To send content items to your account,
please confirm that you agree to abide by our usage policies.
If this is the first time you use this feature, you will be asked to authorise Cambridge Core to connect with your account.
Find out more about sending content to .
To send content items to your Kindle, first ensure firstname.lastname@example.org
is added to your Approved Personal Document E-mail List under your Personal Document Settings
on the Manage Your Content and Devices page of your Amazon account. Then enter the ‘name’ part
of your Kindle email address below.
Find out more about sending to your Kindle.
Note you can select to send to either the @free.kindle.com or @kindle.com variations.
‘@free.kindle.com’ emails are free but can only be sent to your device when it is connected to wi-fi.
‘@kindle.com’ emails can be delivered even when you are not connected to wi-fi, but note that service fees apply.
We modeled both psychopathology and executive function (EF) as bi-factor models to study if EF impairments are transdiagnostic or relate to individual syndromes, and concurrently, if such associations are with general EF or specific EF impairments.
Data were obtained from the Tracking Adolescents’ Individual Lives Survey (TRAILS; N = 2230). Psychopathology was assessed with parent-report questionnaires at ages 11, 14, 16, and 19, and EF with tasks from the Amsterdam Neuropsychological Tasks program at ages 11 and 19. Bi-factor models were fitted to the data using confirmatory factor analysis. Correlations were estimated to study the associations between general or specific components of both psychopathology and EF.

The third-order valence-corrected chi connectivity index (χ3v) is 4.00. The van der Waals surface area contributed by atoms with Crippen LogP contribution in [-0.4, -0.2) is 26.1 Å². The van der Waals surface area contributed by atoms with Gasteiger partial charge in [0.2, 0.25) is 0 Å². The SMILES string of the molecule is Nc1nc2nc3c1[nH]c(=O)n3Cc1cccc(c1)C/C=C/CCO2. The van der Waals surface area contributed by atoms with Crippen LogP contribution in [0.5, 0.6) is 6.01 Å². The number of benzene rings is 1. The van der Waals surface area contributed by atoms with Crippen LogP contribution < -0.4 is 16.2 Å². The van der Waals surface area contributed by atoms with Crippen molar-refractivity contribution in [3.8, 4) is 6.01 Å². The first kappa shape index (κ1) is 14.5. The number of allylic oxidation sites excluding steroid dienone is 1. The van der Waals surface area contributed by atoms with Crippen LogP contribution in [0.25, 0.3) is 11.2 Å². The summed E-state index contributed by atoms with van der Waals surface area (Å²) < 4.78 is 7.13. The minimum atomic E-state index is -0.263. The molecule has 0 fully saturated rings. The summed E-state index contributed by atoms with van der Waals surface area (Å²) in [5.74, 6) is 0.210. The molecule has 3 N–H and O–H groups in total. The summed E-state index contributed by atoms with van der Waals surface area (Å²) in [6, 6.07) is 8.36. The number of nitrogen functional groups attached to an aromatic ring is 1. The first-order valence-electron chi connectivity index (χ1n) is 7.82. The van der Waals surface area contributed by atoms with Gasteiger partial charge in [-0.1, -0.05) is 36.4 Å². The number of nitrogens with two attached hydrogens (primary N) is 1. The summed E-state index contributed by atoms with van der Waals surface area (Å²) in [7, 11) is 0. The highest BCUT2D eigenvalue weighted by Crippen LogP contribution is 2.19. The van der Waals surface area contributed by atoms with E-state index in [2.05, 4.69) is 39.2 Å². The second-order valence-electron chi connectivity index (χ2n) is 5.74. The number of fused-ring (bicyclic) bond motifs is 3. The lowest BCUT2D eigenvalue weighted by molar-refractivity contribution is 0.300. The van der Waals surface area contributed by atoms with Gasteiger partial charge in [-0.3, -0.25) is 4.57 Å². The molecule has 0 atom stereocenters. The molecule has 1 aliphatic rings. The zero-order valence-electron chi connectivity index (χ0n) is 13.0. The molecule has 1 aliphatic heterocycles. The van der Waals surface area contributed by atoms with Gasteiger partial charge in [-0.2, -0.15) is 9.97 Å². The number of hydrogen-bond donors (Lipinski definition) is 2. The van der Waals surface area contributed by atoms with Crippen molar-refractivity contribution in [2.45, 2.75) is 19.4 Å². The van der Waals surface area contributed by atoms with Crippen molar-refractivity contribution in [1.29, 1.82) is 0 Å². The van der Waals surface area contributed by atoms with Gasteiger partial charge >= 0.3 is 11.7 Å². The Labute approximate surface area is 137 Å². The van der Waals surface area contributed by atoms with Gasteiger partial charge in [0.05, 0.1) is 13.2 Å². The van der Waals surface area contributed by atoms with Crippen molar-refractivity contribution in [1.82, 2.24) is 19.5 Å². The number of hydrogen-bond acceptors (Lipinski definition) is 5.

A bi-factor model with a general psychopathology factor, alongside internalizing (INT), externalizing, attention deficit/hyperactivity (ADHD), and autism spectrum (ASD) problem domains, and a bi-factor model with a general EF factor, alongside specific EFs were adequately fitting measurement models. The best-fitting model between EF and psychopathology showed substantial associations of specific EFs with the general psychopathology factor, in addition to distinct patterns of association with ASD, ADHD, and INT problems.
By studying very diverse psychopathology domains simultaneously, we show how EF impairments cross diagnostic boundaries. In addition to this generic relation, ADHD, ASD, and INT symptomatology show separable profiles of EF impairments. Thus, inconsistent findings in the literature may be explained by substantial transdiagnostic EF impairments. Whether general EF or specific EFs are related to psychopathology needs to be further studied, as differences in fit between these models were small.
Various sources indicate that mental disorders are the leading contributor to the burden of disease among youth. An important determinant of functioning is current mental health status. This study investigated whether psychiatric history has additional predictive power when predicting individual differences in functional outcomes.